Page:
By Bob Hertzel
For the Times West Virginian
For the most part, the most intimidating thing about a journey to Oklahoma is the twisters that ravage their way through the section of America’s midlands known as Tornado Alley, but in its own way a journey to Norman’s Gaylord Family-Oklahoma Memorial Stadium is as intimidating to a football team.
This week, rather early in a football season still in its infancy, West Virginia University must travel there for the first time since 1982 to tackle the Oklahoma Sooners — or at least try to — in a game that could be telling toward the Mountaineers’ Big 12 season.
The 1982 trip resulted in a rare Oklahoma loss at home under Barry Switzer, Don Nehlen waving his Hall of Fame coaching magic with a new quarterback named Jeff Hostetler, who would go on to become a Super Bowl hero and Nehlen’s son-in-law, emerging with the victory.
But Oklahoma doesn’t drop many decisions in what is one of those cathedrals to college football around America, coach Bob Stoops producing an 82-5 record at home over 15 years.
For an idea of how early this is to be moving into conference play, consider it is the earliest date Oklahoma has ever played a conference game.
This, of course, has led WVU coach Dana Holgorsen to be barraged with questions about whether he’d rather play the Sooners in the season’s second week or, considering his is an inexperienced team, much later, say the 12th week.
“Second week, 12th week, I don’t know if it matters,” he said. “The truth of the matter is I’d like to play them never, because they’re pretty good. It starts week 2. I don’t know if that’s good or if that’s bad.”
What Holgorsen does know from his time bouncing around the Southwest at places like Texas Tech, Houston and Oklahoma State is that Oklahoma’s stadium is an intimidating environment with the stands pressing down upon the field and nearly 85,000 hostile fans about to greet a really young team.
“It’s a new experience for about 30 to 35 of our guys who will be traveling there, but we will not use that as an excuse,” Holgorsen said.
It is almost one of those you-have-to-be-there-to-know-what-it’s-like things.
It is a sea of red, 85,000 strong, the stands seemingly growing straight up out of the sidelines, sitting so close to the field you wonder how it is that no one has ever drawn a flag for jumping out onto the field to tackle a breakaway opponent.
Holgorsen spent part of his 2 p.m. team meeting Tuesday explaining exactly what it is like going to Norman, Okla.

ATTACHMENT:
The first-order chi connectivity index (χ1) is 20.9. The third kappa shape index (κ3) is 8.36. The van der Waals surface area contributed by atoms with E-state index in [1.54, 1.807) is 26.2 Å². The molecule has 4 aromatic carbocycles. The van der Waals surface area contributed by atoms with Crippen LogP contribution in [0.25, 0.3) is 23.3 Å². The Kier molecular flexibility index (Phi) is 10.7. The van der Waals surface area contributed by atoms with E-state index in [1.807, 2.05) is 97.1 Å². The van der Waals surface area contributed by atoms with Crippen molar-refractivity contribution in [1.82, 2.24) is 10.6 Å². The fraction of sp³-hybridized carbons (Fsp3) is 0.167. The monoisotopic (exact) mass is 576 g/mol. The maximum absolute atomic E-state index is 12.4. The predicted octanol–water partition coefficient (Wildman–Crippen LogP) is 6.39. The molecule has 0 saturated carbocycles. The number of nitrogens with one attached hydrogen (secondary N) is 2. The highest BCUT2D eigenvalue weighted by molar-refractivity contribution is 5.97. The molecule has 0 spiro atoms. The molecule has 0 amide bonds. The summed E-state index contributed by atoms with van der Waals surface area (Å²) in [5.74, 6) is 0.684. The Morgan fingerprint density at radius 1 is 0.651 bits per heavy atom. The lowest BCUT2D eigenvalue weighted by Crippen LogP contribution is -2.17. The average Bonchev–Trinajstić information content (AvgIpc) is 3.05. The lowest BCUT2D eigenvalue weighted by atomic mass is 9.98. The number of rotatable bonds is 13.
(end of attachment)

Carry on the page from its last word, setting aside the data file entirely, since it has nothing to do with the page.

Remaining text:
“Part of our job is to prepare them not only for what they are doing on all three sides of the ball but also this is a new experience for 30 to 35 of them who haven’t traveled with our team. That’s a lot of inexperience ... can’t use it for an excuse.
“We’ll do our best to let them know what to expect in Norman.”
And that is?
“The atmosphere is hostile. It’s rowdy. It’s loud. There’s approximately 85,000 people and they are about from here to here (Holgorsen points at an area about 5 feet wide) on top of you. It’s much like Oklahoma State was last year, right on top of you.”
Holgorsen said it’s probably “an Oklahoma thing” because the crowd is that close to you at Oklahoma State and Tulsa.
“I’ll tell you, literally, the chairs are up against the wall and the people are right there. Is there a competitive disadvantage to it? No, it’s just a distraction, and there are many distractions you have to be able to overcome on the road. That’s just one of them.”
A year ago WVU got a look at one of the tough places in the country to play when it traveled to Texas and pulled off an upset, but Holgorsen said that will do nothing to help his team get ready for this.
“I don’t view being at Texas as having any advantage for us. Each place is different; each place is unique,” Holgorsen said. “I view at Oklahoma as hard a place to play as anywhere else.
“Ultimately,” Holgorsen continued, “you have to have some guys who can block all that stuff out and go play football. Is it hard to play there? Yeah. Is it hard to play at Texas? Yes. Is it an impressive place? Absolutely, it’s a very impressive place.”
NOTES: Defensive end Dozie Ezemma broke his foot and ankle in the William & Mary opener and is out for the year. Being a senior, it may have been his last game with WVU. Ezemma was an important special team player for the Mountaineers, the third special team player they have lost. ... Wide receiver Kevin White remains day-to-day as he tries to come back from what Holgorsen called a foot injury.
Email Bob Hertzel at firstname.lastname@example.org or follow him on Twitter @bhertzel.